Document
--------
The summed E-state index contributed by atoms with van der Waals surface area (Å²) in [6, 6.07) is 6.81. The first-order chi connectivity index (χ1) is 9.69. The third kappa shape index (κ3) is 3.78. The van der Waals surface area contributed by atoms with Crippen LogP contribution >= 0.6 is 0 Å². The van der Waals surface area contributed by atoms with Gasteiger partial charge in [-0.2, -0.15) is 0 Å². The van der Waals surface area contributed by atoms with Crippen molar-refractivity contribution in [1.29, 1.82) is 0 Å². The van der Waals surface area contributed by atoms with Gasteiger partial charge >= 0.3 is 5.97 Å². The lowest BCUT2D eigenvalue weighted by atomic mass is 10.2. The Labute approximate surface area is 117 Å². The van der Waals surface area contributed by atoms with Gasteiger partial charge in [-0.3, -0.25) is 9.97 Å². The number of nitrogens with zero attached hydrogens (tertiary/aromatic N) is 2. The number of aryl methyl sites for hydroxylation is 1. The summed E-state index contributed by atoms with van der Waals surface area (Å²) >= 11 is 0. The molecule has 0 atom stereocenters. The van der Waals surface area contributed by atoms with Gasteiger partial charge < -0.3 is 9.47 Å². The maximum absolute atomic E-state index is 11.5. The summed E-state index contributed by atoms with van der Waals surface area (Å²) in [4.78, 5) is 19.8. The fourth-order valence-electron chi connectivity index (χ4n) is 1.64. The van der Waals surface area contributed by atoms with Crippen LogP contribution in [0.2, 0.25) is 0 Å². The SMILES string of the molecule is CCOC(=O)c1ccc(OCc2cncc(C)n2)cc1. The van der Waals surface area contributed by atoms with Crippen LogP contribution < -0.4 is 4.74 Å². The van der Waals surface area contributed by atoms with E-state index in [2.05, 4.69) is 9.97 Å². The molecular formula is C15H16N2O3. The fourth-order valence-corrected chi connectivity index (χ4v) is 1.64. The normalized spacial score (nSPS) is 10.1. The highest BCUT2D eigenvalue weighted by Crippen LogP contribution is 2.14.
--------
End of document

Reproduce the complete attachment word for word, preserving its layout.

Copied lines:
The summed E-state index contributed by atoms with van der Waals surface area (Å²) in [6, 6.07) is 6.81. The first-order chi connectivity index (χ1) is 9.69. The third kappa shape index (κ3) is 3.78. The van der Waals surface area contributed by atoms with Crippen LogP contribution >= 0.6 is 0 Å². The van der Waals surface area contributed by atoms with Gasteiger partial charge in [-0.2, -0.15) is 0 Å². The van der Waals surface area contributed by atoms with Crippen molar-refractivity contribution in [1.29, 1.82) is 0 Å². The van der Waals surface area contributed by atoms with Gasteiger partial charge >= 0.3 is 5.97 Å². The lowest BCUT2D eigenvalue weighted by atomic mass is 10.2. The Labute approximate surface area is 117 Å². The van der Waals surface area contributed by atoms with Gasteiger partial charge in [-0.3, -0.25) is 9.97 Å². The number of nitrogens with zero attached hydrogens (tertiary/aromatic N) is 2. The number of aryl methyl sites for hydroxylation is 1. The summed E-state index contributed by atoms with van der Waals surface area (Å²) >= 11 is 0. The molecule has 0 atom stereocenters. The van der Waals surface area contributed by atoms with Gasteiger partial charge < -0.3 is 9.47 Å². The maximum absolute atomic E-state index is 11.5. The summed E-state index contributed by atoms with van der Waals surface area (Å²) in [4.78, 5) is 19.8. The fourth-order valence-electron chi connectivity index (χ4n) is 1.64. The van der Waals surface area contributed by atoms with Crippen LogP contribution in [0.2, 0.25) is 0 Å². The SMILES string of the molecule is CCOC(=O)c1ccc(OCc2cncc(C)n2)cc1. The van der Waals surface area contributed by atoms with Crippen LogP contribution < -0.4 is 4.74 Å². The van der Waals surface area contributed by atoms with E-state index in [2.05, 4.69) is 9.97 Å². The molecular formula is C15H16N2O3. The fourth-order valence-corrected chi connectivity index (χ4v) is 1.64. The normalized spacial score (nSPS) is 10.1. The highest BCUT2D eigenvalue weighted by Crippen LogP contribution is 2.14.